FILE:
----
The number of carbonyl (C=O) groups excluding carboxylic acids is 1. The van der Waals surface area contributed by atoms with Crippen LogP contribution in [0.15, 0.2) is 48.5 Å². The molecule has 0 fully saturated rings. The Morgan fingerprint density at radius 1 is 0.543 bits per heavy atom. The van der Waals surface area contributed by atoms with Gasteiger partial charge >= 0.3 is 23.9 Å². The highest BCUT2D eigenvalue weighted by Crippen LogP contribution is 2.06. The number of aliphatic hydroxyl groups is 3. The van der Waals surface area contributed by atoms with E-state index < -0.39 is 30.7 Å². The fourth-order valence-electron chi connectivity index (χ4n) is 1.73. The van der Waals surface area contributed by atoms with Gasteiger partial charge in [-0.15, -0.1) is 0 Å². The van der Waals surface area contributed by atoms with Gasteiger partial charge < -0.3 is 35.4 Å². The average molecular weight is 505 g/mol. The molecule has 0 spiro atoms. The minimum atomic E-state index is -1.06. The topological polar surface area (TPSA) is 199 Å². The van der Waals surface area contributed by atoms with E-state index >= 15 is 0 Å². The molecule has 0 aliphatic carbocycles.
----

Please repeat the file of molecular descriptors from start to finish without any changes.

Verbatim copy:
The number of carbonyl (C=O) groups excluding carboxylic acids is 1. The van der Waals surface area contributed by atoms with Crippen LogP contribution in [0.15, 0.2) is 48.5 Å². The molecule has 0 fully saturated rings. The Morgan fingerprint density at radius 1 is 0.543 bits per heavy atom. The van der Waals surface area contributed by atoms with Gasteiger partial charge >= 0.3 is 23.9 Å². The highest BCUT2D eigenvalue weighted by Crippen LogP contribution is 2.06. The number of aliphatic hydroxyl groups is 3. The van der Waals surface area contributed by atoms with E-state index < -0.39 is 30.7 Å². The fourth-order valence-electron chi connectivity index (χ4n) is 1.73. The van der Waals surface area contributed by atoms with Gasteiger partial charge in [-0.15, -0.1) is 0 Å². The van der Waals surface area contributed by atoms with Gasteiger partial charge < -0.3 is 35.4 Å². The average molecular weight is 505 g/mol. The molecule has 0 spiro atoms. The minimum atomic E-state index is -1.06. The topological polar surface area (TPSA) is 199 Å². The van der Waals surface area contributed by atoms with E-state index >= 15 is 0 Å². The molecule has 0 aliphatic carbocycles.